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New level of interaction at SSAC meeting tomorrow

We’re always trying to improve the quality of remote participation at ICANN meetings and tomorrow in Cairo will see a first trial of the most interactive session we have ever run.

The SSAC meeting at 11.15am local time, Monday 3 November, will be run over Adobe’s Connect software and by clicking on a simple link, in one window in your browser you should be able to:

* Watch live video of the meeting
* Hear the meeting
* Read real-time text scribing
* View the presenter’s slides as he/she goes through them
* Ask questions online, and
* Send chat messages to others online

This is an experiment so we would encourage all of you to try it out and report back with what happened at your end. If it proves successful and people like it, we will roll it out further at the next meeting in Mexico City.

So, here’s the link: http://icann.na3.acrobat.com/r40667447/

Hopefully see you all tomorrow at 11.15am Cairo time.

Embed ICANN meeting chatrooms on your site

Over the past four meetings, we have experimented with different approaches to chatrooms as a way of providing remote participants with an opportunity to interact in real time with a meeting.

There have been pluses and minuses to each approach. With some, slow responses times; others, heavy server loads. We have tried different types: PHP, Flash, ICQ. In each case some people can’t get into them whether because of technical knowledge or operating system or browser software.

Last time around, people told us that having to go to a particular webpage in order to get into the chatroom for that meeting was adding a step and so reducing their likelihood of joining.

So we are testing another approach in Cairo for the Improving Institutional Confidence session on Thursday 6 November at 2pm: embedded chatrooms.

This time, we have used a third-party provider that runs the chatrooms on its servers, and allows people to embed Flash code on people’s sites that point to the same chatroom. So, the idea is that ICANN sets up chatrooms, provides the community with the code and you can all embed the chatroom wherever you wish online - our main hope is your blogs.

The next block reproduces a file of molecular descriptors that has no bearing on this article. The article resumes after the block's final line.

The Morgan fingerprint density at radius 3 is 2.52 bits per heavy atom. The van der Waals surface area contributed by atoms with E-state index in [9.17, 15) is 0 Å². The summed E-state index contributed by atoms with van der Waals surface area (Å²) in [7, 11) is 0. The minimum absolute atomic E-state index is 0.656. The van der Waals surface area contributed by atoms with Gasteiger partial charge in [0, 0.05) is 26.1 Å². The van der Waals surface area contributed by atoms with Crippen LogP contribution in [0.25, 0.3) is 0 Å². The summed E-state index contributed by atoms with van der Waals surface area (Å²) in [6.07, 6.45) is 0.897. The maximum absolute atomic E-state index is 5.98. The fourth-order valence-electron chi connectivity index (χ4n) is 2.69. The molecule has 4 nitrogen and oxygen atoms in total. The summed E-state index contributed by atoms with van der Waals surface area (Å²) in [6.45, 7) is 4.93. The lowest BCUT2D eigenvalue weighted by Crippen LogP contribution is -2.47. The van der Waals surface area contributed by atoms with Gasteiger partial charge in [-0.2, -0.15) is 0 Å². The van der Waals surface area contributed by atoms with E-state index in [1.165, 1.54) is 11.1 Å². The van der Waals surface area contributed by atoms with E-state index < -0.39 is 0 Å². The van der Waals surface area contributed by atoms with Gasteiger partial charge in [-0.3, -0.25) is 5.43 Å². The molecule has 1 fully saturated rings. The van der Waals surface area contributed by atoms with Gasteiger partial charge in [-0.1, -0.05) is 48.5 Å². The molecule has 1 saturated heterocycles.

This means multiple entry points to the same chatroom. Which would ideally mean that particular meetings that people are interested will see them posting that meeting’s chatroom to their own pages. We don’t know if this will work well, or if people will find it valuable, it’s an experiment. But for anyone interested in improving remote participation, please do try it out and get back to us.

You should be able to see the chatroom for the IIC session below. To grab the code for the chatroom to embed into your site, just click on “Embed Chatroom!” on the bottom left of the chatroom below, and it will show up. Incidentally, the Cairo meeting page for the IIC meeting is here: http://cai.icann.org/en/6nov08/iic.


http://www.meebo.com/rooms

What’s happening with Whois compliance activities?

Whois has been a complex issue within ICANN, and continues to receive attention at the policy level. While this important policy work goes on, ICANN still has the clear responsibility to enforce existing Whois provisions in the Registrar Accreditation Agreement (RAA), and to better understand the real world status of Whois accuracy and Whois related services (e.g. privacy and proxy registration services).

So, what is ICANN doing for Whois compliance? Here is a recent survey of activities:

1. A Whois Accuracy Study to Assess the Accuracy of Registrant Data in the Whois Database
Understanding the Whois environment is important. The GNSO is considering, and the GAC has called for, various Whois-related studies. You may or may not know that there has been study work underway, and some new work is just starting. There has been a long-running and challenging effort underway to statistically answer the question “How accurate is Whois data?” After multiple starts on such a study, an initial study/contract phase has just been completed with the National Opinion Research Center (associated with the University of Chicago) to design such a study. NORC recently provided ICANN with a proposed methodology for selecting a representative sample of domain names and a proposed methodology for verifying the accuracy of Whois data. ICANN is analyzing this information and we’re optimistic that this will turn into an executable study plan within the next few weeks.

2. A Registrar Privacy/Proxy Registration Services Study to Assess the Extent to Which Registrants Are Using Privacy/Proxy Registration Services
ICANN has initiated a study of Proxy/Privacy Registration Services. The purpose of this study is to determine the extent to which registrants are using privacy and proxy registration services and to obtain information regarding the business models used to provide such services. As part of this study, ICANN will send a survey to all ICANN-accredited registrars requesting that they provide, among other things, information regarding the number of registrations they manage that currently use privacy or proxy registration services. The survey is being finalized and it is anticipated that registrars will receive ICANN’s survey before the end of 2008.

3. ICANN’s Whois Data Problem Report System (WDPRS) is Undergoing a Redesign to Improve Functionality and Meet Community Needs